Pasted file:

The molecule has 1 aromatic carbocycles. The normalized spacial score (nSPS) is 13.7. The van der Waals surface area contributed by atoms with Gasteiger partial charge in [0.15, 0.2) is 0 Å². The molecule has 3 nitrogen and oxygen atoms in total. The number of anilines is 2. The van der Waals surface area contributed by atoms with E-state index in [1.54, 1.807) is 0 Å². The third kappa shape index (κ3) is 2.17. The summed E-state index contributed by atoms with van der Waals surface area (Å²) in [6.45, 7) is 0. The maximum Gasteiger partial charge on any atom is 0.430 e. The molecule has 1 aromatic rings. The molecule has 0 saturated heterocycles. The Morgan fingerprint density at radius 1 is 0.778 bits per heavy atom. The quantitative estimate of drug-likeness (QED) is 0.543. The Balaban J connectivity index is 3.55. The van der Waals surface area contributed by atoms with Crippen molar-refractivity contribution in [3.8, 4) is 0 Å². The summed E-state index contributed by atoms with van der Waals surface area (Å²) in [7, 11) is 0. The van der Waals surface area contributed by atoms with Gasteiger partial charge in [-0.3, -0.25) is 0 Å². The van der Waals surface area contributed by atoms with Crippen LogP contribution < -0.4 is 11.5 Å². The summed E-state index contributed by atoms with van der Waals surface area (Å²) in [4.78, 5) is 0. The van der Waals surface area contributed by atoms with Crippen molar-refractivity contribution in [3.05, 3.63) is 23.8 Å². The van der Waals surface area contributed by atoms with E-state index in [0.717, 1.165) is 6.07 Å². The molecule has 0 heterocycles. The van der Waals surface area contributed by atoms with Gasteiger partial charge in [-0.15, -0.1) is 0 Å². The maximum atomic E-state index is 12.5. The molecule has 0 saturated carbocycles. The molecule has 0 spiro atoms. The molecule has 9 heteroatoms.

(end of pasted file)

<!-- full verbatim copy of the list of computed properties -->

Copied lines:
The molecule has 1 aromatic carbocycles. The normalized spacial score (nSPS) is 13.7. The van der Waals surface area contributed by atoms with Gasteiger partial charge in [0.15, 0.2) is 0 Å². The molecule has 3 nitrogen and oxygen atoms in total. The number of anilines is 2. The van der Waals surface area contributed by atoms with E-state index in [1.54, 1.807) is 0 Å². The third kappa shape index (κ3) is 2.17. The summed E-state index contributed by atoms with van der Waals surface area (Å²) in [6.45, 7) is 0. The maximum Gasteiger partial charge on any atom is 0.430 e. The molecule has 1 aromatic rings. The molecule has 0 saturated heterocycles. The Morgan fingerprint density at radius 1 is 0.778 bits per heavy atom. The quantitative estimate of drug-likeness (QED) is 0.543. The Balaban J connectivity index is 3.55. The van der Waals surface area contributed by atoms with Crippen molar-refractivity contribution in [3.8, 4) is 0 Å². The summed E-state index contributed by atoms with van der Waals surface area (Å²) in [7, 11) is 0. The van der Waals surface area contributed by atoms with Gasteiger partial charge in [-0.3, -0.25) is 0 Å². The van der Waals surface area contributed by atoms with Crippen LogP contribution < -0.4 is 11.5 Å². The summed E-state index contributed by atoms with van der Waals surface area (Å²) in [4.78, 5) is 0. The van der Waals surface area contributed by atoms with Crippen molar-refractivity contribution in [3.05, 3.63) is 23.8 Å². The van der Waals surface area contributed by atoms with E-state index in [0.717, 1.165) is 6.07 Å². The molecule has 0 heterocycles. The van der Waals surface area contributed by atoms with Gasteiger partial charge in [-0.15, -0.1) is 0 Å². The maximum atomic E-state index is 12.5. The molecule has 0 saturated carbocycles. The molecule has 0 spiro atoms. The molecule has 9 heteroatoms.